Cathy Crowe

 

 

   

Newsletter No. 4, October 2004

 

I've been a street nurse in Toronto for 15 years. In the spring of 2004 I received the Atkinson Economic Justice Award which permits me to pursue, for up to three years, my passions for nursing and working on homelessness and housing issues.  In this newsletter I hope to report on my activities, create a link to a broader group of individuals who care about these social issues and encourage critical debate.

Further information about subscribing to the newsletter is found below.  I want to hear from you - about the newsletter, about things that are happening in the homelessness sector (what a sad term!), and about good
things which will provide inspiration for all of us.

 

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In this newsletter:
1. Thinking Out of the Box in York Region.
2. New Book on Housing.
3. Throne Speech
4. National Housing Day - What you can do!
5. Subscribe to This Newsletter
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1. Thinking out of the box in York Region.

I recently spent a day in York Region, a vast region that is three times the geographic size of Metro Toronto. I toured shelters and met with about 20 front line workers. I was shocked to learn how serious their housing and homelessness problem is. The region has no shelter for homeless women, no detox or treatment centre, a six year waiting list for social housing, and average rents for a room are $450 - $475. Workers described a high cost of living in the region, a dominating private sector operation of domiciliary hostels, and an unequal distribution of resources in the area. As a result, food bank use has increased, motel/hotels are used for family overflow from shelters and Out of the Cold programs have begun. Most shocking was to learn the extent to which people are sleeping in cars, provincial parks and abandoned buildings.

There were two signs of hope. The first, - the workers I met were extremely informed of the nature of the problem, had a sophisticated analysis of the economics at the root of the problem and were clearly working well together to provide legal, shelter and other direct service options for their clients. Second, was an example of what I call “thinking out of the box”. In my last newsletter I talked about little houses or portable houses that can provide decent housing or shelter. Well, Transitional and Supportive Housing Services of York Region has begun the development of “little houses” – in fact there will be 15 two-bedroom self-contained Durakit houses that they will use for families requiring emergency shelter. One house per family. As well there will be a larger building or lodge for community space for support services, community resources, housing and job search help, homework help, dining, laundry and supportive coun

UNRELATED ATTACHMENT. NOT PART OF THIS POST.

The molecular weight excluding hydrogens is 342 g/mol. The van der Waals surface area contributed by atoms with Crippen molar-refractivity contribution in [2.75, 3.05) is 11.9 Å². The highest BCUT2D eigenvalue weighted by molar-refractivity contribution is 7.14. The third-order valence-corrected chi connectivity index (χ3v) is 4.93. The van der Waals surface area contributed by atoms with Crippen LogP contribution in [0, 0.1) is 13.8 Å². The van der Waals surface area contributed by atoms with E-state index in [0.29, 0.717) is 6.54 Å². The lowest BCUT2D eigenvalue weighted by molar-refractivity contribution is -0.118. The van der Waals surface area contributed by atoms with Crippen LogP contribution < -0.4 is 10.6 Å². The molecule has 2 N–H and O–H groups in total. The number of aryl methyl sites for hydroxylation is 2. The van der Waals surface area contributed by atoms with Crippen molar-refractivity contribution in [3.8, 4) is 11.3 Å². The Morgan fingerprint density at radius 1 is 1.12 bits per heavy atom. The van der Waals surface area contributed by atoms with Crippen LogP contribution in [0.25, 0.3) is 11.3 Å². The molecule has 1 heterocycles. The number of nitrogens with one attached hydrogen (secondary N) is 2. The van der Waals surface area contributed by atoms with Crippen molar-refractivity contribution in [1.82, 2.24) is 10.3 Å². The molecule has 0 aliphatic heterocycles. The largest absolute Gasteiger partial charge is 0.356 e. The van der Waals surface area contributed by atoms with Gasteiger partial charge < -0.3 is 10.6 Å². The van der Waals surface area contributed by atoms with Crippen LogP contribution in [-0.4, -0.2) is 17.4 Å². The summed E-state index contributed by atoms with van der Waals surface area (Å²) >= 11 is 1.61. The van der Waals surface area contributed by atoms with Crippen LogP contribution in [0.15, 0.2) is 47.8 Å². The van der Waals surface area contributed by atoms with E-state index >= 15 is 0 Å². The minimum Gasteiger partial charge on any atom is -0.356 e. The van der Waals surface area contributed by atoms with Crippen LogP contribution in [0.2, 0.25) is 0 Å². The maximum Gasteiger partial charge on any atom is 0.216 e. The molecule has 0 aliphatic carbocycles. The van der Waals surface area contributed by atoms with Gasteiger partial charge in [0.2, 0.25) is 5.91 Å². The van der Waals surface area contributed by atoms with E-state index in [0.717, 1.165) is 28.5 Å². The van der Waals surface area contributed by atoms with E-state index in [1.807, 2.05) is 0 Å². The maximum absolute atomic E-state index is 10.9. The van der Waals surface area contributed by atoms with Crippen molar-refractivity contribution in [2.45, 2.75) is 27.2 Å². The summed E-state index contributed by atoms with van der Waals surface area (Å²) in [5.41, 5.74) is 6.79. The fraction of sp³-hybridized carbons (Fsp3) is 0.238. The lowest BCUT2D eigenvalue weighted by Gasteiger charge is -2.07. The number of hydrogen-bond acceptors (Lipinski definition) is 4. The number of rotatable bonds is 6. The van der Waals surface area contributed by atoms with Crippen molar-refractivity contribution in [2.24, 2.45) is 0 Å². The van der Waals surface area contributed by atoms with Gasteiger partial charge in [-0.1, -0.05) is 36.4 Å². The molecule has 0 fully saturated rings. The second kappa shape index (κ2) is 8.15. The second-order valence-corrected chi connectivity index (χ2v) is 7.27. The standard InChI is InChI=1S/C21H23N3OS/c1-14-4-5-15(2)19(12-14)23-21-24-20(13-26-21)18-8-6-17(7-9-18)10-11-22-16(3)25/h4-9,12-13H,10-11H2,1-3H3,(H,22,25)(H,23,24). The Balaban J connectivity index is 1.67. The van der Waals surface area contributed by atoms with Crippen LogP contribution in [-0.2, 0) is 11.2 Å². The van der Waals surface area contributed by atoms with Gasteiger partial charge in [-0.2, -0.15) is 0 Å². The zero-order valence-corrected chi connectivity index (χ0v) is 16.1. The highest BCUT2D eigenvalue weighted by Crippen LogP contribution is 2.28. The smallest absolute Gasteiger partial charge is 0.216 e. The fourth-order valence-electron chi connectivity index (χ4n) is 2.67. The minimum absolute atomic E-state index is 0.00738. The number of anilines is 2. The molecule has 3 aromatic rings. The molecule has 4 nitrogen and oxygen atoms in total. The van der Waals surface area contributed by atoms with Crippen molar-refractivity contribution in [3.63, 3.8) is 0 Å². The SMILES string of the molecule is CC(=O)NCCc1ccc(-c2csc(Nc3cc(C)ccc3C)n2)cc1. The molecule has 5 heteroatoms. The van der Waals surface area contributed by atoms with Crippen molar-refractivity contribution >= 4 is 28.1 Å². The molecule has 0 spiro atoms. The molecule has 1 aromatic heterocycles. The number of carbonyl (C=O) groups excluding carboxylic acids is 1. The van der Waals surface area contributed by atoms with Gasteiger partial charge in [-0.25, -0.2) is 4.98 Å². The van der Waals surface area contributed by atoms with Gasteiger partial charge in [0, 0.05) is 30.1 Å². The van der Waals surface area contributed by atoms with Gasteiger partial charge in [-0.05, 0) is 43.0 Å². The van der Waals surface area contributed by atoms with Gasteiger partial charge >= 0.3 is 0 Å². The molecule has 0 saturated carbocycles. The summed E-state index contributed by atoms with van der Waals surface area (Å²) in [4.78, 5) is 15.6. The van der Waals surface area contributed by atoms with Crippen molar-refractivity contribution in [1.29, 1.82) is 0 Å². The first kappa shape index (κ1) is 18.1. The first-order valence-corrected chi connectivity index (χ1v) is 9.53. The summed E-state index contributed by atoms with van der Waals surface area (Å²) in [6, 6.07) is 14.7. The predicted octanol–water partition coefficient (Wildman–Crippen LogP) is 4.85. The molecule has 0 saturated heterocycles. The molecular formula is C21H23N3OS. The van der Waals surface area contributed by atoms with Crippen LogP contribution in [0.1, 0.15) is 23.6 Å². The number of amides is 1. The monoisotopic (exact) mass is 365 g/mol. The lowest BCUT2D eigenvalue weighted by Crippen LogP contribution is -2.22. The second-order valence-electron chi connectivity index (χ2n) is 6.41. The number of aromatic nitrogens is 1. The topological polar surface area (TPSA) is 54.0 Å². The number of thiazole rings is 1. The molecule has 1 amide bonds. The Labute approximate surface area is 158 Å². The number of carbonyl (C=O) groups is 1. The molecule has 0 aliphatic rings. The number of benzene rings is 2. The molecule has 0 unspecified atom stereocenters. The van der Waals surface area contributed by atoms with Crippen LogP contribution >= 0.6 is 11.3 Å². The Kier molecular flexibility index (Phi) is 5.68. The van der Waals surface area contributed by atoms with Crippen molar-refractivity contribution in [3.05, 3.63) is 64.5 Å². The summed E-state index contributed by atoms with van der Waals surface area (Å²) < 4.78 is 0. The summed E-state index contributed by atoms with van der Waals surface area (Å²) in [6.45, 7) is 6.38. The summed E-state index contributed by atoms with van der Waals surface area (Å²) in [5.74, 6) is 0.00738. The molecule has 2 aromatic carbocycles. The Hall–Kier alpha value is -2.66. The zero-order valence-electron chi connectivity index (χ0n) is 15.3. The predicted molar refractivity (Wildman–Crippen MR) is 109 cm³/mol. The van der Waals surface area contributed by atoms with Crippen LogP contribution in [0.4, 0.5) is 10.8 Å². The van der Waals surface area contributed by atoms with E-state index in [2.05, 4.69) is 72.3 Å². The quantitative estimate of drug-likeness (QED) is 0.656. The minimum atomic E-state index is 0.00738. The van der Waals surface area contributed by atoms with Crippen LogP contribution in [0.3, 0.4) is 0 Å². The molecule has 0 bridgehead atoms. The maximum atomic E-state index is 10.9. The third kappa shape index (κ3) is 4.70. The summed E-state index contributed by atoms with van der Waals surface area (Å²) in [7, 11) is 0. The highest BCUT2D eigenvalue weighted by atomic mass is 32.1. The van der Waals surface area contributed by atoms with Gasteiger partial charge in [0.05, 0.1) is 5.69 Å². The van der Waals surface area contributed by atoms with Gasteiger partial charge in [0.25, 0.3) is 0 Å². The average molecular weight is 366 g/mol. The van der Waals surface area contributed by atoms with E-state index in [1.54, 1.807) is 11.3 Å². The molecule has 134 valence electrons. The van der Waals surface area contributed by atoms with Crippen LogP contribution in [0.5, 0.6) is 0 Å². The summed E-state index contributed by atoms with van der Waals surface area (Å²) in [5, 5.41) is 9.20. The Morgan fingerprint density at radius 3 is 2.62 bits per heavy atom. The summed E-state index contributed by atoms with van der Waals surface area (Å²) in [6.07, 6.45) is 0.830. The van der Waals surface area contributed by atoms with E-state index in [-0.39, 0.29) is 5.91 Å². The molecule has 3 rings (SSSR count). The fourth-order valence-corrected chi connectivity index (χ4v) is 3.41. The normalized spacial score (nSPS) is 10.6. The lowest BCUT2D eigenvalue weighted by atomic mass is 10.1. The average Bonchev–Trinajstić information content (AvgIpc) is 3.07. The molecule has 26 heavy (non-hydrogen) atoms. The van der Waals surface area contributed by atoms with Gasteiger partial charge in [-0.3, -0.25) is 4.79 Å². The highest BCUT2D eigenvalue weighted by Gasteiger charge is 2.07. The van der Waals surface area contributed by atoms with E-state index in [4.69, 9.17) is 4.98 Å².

seling. They were clear on their logic: privacy, dignity, health. I toured the site. Thirteen of the houses are up and almost completed. Each has a bathroom with a tub and a kitchenette. They sit on high ground overlooking fields and Lake Simcoe . It was pretty moving. Let’s hope funding comes through for completion.
 

2. New Book on Housing

I've worked with Michael Shapcott and David Hulchanski for years, and know many of the other authors. I'm sure that you will find that this book Finding Room will be both lively and informative. Both David and Michael are co-founders of the Toronto Disaster Relief Committee. In fact, David developed the concept of the 1% solution.

Finding Room is a new housing policy book that provides practical solutions to Canada 's nation-wide affordable rental housing crisis. The co-editors are Dr. David Hulchanski, a leading housing scholar, and Michael Shapcott, a long-time housing advocate. There are 27 chapters written by two dozen experts from community groups, social housing, private sector and the government. Toronto Mayor David Miller has written a compelling introduction. The book is written for people who want to know more about the range of solutions that are required. More information on the book, some sample chapters and on-line ordering information is available by logging onto www.urbancentre.utoronto.ca.


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3. Throne Speech

Nice words don't build homes!

The following is the concise text of the National Housing and Homeless Network’s (NHHN) media release within hours of the October 5 throne speech.

NHHN Media Release - October 5, 2004

Nice words don't build homes!

One-in-five households trapped in nation-wide affordable housing crisis must continue to wait.